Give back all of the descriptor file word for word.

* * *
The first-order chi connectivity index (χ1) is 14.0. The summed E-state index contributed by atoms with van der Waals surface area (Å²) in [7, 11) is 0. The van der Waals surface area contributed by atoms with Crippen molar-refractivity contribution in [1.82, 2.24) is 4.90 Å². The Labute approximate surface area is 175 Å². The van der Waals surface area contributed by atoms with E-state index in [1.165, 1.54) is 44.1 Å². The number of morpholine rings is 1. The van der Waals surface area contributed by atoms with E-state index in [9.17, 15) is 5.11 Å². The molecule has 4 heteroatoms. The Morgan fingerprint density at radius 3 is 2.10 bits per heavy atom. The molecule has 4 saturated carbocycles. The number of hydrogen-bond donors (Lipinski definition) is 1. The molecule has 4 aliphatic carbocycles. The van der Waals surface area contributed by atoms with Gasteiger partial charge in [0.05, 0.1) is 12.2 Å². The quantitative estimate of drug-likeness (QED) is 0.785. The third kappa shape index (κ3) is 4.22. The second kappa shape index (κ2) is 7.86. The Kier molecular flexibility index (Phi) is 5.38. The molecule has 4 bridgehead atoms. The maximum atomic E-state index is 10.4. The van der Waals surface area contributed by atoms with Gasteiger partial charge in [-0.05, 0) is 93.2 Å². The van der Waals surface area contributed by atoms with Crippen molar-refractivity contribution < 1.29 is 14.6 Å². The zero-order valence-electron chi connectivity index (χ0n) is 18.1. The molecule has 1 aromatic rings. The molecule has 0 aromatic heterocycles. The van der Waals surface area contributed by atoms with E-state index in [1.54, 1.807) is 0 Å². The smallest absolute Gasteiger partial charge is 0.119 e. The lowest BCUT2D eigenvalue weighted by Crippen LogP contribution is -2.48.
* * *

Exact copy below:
The first-order chi connectivity index (χ1) is 14.0. The summed E-state index contributed by atoms with van der Waals surface area (Å²) in [7, 11) is 0. The van der Waals surface area contributed by atoms with Crippen molar-refractivity contribution in [1.82, 2.24) is 4.90 Å². The Labute approximate surface area is 175 Å². The van der Waals surface area contributed by atoms with E-state index in [1.165, 1.54) is 44.1 Å². The number of morpholine rings is 1. The van der Waals surface area contributed by atoms with E-state index in [9.17, 15) is 5.11 Å². The molecule has 4 heteroatoms. The Morgan fingerprint density at radius 3 is 2.10 bits per heavy atom. The molecule has 4 saturated carbocycles. The number of hydrogen-bond donors (Lipinski definition) is 1. The molecule has 4 aliphatic carbocycles. The van der Waals surface area contributed by atoms with Gasteiger partial charge in [0.05, 0.1) is 12.2 Å². The quantitative estimate of drug-likeness (QED) is 0.785. The third kappa shape index (κ3) is 4.22. The second kappa shape index (κ2) is 7.86. The Kier molecular flexibility index (Phi) is 5.38. The molecule has 4 bridgehead atoms. The maximum atomic E-state index is 10.4. The van der Waals surface area contributed by atoms with Gasteiger partial charge in [-0.05, 0) is 93.2 Å². The van der Waals surface area contributed by atoms with Crippen molar-refractivity contribution < 1.29 is 14.6 Å². The zero-order valence-electron chi connectivity index (χ0n) is 18.1. The molecule has 1 aromatic rings. The molecule has 0 aromatic heterocycles. The van der Waals surface area contributed by atoms with E-state index in [1.54, 1.807) is 0 Å². The smallest absolute Gasteiger partial charge is 0.119 e. The lowest BCUT2D eigenvalue weighted by Crippen LogP contribution is -2.48.